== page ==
Reviews

Developing your own simulation faculty training course

By Lesley McKarney

Recently, I had the privilege of attending the International Meeting for Simulation in Healthcare (IMSH) in San Diego, CA in January 2016. This is the annual conference of the Society for Simulation in Healthcare (SSIH) and it was held over four days (plus three days of pre-conference activities) and attracted more than 2500 delegates from around 75 countries. It’s a key event in the calendar of healthcare simulation offerings.

Celebrating its sixteenth year, IMSH 2016 brought together practitioners, simulation educators, academics, innovators and developers from a wide spectrum of simulation-based healthcare disciplines. Attendees gathered to learn, network and share in everything exciting and new in the burgeoning field of simulation-based medical education and healthcare simulation training tools.

Faculty development, support and turnover were common issues cited in several sessions focussed on getting started on, or expanding simulation programs. There are many challenges associated with recruiting and retaining clinicians to be simulation faculty, particularly in regional areas of Australia. It follows that there’s a growing need for simulation programs to create an incentive for recruiting and retaining clinician partners by formalising their simulation efforts into promotable scholarly activities.

The key to keeping your simulation educator staff, it would seem, is to first define faculty needs in simulation education and provide the necessary support to enable that to happen; and secondly, provide some assurance to simulation faculty that their activities are recognised and appropriately incorporated into the fabric of the organisation.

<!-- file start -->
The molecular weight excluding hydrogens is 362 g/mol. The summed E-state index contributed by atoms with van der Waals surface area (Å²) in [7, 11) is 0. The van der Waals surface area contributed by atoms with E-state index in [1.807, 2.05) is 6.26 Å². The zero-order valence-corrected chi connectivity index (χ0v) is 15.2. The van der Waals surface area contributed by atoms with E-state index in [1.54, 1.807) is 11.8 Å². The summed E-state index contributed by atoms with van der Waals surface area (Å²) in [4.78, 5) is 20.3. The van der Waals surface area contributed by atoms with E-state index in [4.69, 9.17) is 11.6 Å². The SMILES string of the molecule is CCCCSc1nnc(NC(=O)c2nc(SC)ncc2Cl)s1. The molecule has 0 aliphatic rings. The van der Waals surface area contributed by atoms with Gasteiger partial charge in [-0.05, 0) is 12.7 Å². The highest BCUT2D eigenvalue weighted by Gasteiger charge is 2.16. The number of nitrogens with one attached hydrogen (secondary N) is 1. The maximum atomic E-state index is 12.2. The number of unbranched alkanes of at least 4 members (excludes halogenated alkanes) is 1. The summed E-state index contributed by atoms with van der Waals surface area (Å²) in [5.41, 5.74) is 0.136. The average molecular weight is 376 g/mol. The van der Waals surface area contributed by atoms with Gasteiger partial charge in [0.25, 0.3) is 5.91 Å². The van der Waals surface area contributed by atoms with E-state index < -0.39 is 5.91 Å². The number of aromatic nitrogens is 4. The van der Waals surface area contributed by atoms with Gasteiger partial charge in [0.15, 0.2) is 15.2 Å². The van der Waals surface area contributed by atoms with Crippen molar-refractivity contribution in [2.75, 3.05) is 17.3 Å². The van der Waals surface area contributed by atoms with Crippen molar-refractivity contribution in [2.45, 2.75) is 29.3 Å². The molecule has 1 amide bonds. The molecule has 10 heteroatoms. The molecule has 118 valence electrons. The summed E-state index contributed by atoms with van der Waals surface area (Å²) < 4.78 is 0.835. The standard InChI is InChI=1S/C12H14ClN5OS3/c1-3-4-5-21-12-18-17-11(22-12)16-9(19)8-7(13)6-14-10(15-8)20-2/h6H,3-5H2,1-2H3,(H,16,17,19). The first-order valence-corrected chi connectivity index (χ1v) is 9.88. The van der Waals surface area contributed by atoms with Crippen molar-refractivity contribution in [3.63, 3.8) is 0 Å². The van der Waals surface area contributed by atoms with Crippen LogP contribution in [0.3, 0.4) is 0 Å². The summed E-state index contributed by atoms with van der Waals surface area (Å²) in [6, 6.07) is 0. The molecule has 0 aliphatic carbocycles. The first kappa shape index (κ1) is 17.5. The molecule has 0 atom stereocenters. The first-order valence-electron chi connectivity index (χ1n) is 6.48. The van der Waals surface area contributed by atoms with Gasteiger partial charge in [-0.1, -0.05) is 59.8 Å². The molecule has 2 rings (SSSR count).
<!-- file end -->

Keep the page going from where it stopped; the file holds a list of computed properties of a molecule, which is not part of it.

As for professional development, there is an increasing offering of faculty development courses in simulation but it can quickly become a costly venture to send staff offsite (often interstate) for such training. For some organisations, a more sustainable model may be to design and deliver their own simulation instructor training, perhaps in collaboration with other sites.  

I took the opportunity to attend a pre-conference workshop at IMSH 2016, Build a Simulation Instructor Course.  It was run by the friendly folk at PennState University Clinical Simulation Center, who’ve had a good deal of experience at developing simulation instructor courses and helping others to do so. Effective use of simulation, they say, is part science, part art, part experience and a large part practice after reflective instruction.

Below are some of the take-home messages from the workshop:

  1. Conduct a needs assessment for simulation gaps in your organisation. Understanding the needs of your audience is obviously key to getting the right balance in content and creating something useful and that senior management sees the value in
  2. Who are your learners? Have a good understanding of your faculty experience using simulation when you are designing a course. Few trainees will have background in education and simulation theory
  3. You can’t teach everything in one course
  4. Keep the course coherent and focused. Know what you what to teach and what you don’t want to teach
  5. Be aware of the diversity of learners and learning styles and follow adult learning theoretical frameworks
  6. Set clear course expectations before and during the course
  7. Use a crawl, walk, run approach to build learner confidence. Be mindful of the level of your students and teach to that.